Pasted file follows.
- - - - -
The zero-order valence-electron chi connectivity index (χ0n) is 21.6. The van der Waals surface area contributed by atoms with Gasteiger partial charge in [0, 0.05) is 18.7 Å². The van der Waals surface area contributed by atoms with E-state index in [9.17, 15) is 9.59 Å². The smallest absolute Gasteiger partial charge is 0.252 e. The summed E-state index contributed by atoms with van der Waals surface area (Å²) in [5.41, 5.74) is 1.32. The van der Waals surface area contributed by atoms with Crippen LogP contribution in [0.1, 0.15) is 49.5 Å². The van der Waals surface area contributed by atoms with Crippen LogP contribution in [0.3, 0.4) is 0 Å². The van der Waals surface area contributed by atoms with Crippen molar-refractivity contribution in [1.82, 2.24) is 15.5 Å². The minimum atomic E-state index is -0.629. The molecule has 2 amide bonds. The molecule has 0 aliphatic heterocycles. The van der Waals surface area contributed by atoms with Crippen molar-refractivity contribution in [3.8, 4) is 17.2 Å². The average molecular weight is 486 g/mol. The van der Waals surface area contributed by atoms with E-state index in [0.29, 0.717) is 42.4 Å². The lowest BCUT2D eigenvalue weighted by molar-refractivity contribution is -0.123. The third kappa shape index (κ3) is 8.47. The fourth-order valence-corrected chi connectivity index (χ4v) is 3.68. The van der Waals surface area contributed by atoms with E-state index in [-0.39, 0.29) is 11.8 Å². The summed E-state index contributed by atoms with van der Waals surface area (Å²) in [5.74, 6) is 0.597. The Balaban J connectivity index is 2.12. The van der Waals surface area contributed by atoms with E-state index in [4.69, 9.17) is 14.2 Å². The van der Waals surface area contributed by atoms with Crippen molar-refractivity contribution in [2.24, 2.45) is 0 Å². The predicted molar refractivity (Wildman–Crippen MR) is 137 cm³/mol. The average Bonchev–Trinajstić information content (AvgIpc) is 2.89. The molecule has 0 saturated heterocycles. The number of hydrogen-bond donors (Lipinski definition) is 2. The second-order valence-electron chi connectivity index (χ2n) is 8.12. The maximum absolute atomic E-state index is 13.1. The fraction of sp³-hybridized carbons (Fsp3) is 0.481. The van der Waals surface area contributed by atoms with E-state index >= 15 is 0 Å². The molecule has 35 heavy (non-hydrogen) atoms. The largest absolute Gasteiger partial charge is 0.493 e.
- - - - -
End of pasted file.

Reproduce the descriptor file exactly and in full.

The zero-order valence-electron chi connectivity index (χ0n) is 21.6. The van der Waals surface area contributed by atoms with Gasteiger partial charge in [0, 0.05) is 18.7 Å². The van der Waals surface area contributed by atoms with E-state index in [9.17, 15) is 9.59 Å². The smallest absolute Gasteiger partial charge is 0.252 e. The summed E-state index contributed by atoms with van der Waals surface area (Å²) in [5.41, 5.74) is 1.32. The van der Waals surface area contributed by atoms with Crippen LogP contribution in [0.1, 0.15) is 49.5 Å². The van der Waals surface area contributed by atoms with Crippen LogP contribution in [0.3, 0.4) is 0 Å². The van der Waals surface area contributed by atoms with Crippen molar-refractivity contribution in [1.82, 2.24) is 15.5 Å². The minimum atomic E-state index is -0.629. The molecule has 2 amide bonds. The molecule has 0 aliphatic heterocycles. The van der Waals surface area contributed by atoms with Crippen molar-refractivity contribution in [3.8, 4) is 17.2 Å². The average molecular weight is 486 g/mol. The van der Waals surface area contributed by atoms with E-state index in [0.29, 0.717) is 42.4 Å². The lowest BCUT2D eigenvalue weighted by molar-refractivity contribution is -0.123. The third kappa shape index (κ3) is 8.47. The fourth-order valence-corrected chi connectivity index (χ4v) is 3.68. The van der Waals surface area contributed by atoms with E-state index in [-0.39, 0.29) is 11.8 Å². The summed E-state index contributed by atoms with van der Waals surface area (Å²) in [5.74, 6) is 0.597. The Balaban J connectivity index is 2.12. The van der Waals surface area contributed by atoms with E-state index in [4.69, 9.17) is 14.2 Å². The van der Waals surface area contributed by atoms with Crippen molar-refractivity contribution in [2.24, 2.45) is 0 Å². The predicted molar refractivity (Wildman–Crippen MR) is 137 cm³/mol. The average Bonchev–Trinajstić information content (AvgIpc) is 2.89. The molecule has 0 saturated heterocycles. The number of hydrogen-bond donors (Lipinski definition) is 2. The second-order valence-electron chi connectivity index (χ2n) is 8.12. The maximum absolute atomic E-state index is 13.1. The fraction of sp³-hybridized carbons (Fsp3) is 0.481. The van der Waals surface area contributed by atoms with E-state index >= 15 is 0 Å². The molecule has 35 heavy (non-hydrogen) atoms. The largest absolute Gasteiger partial charge is 0.493 e.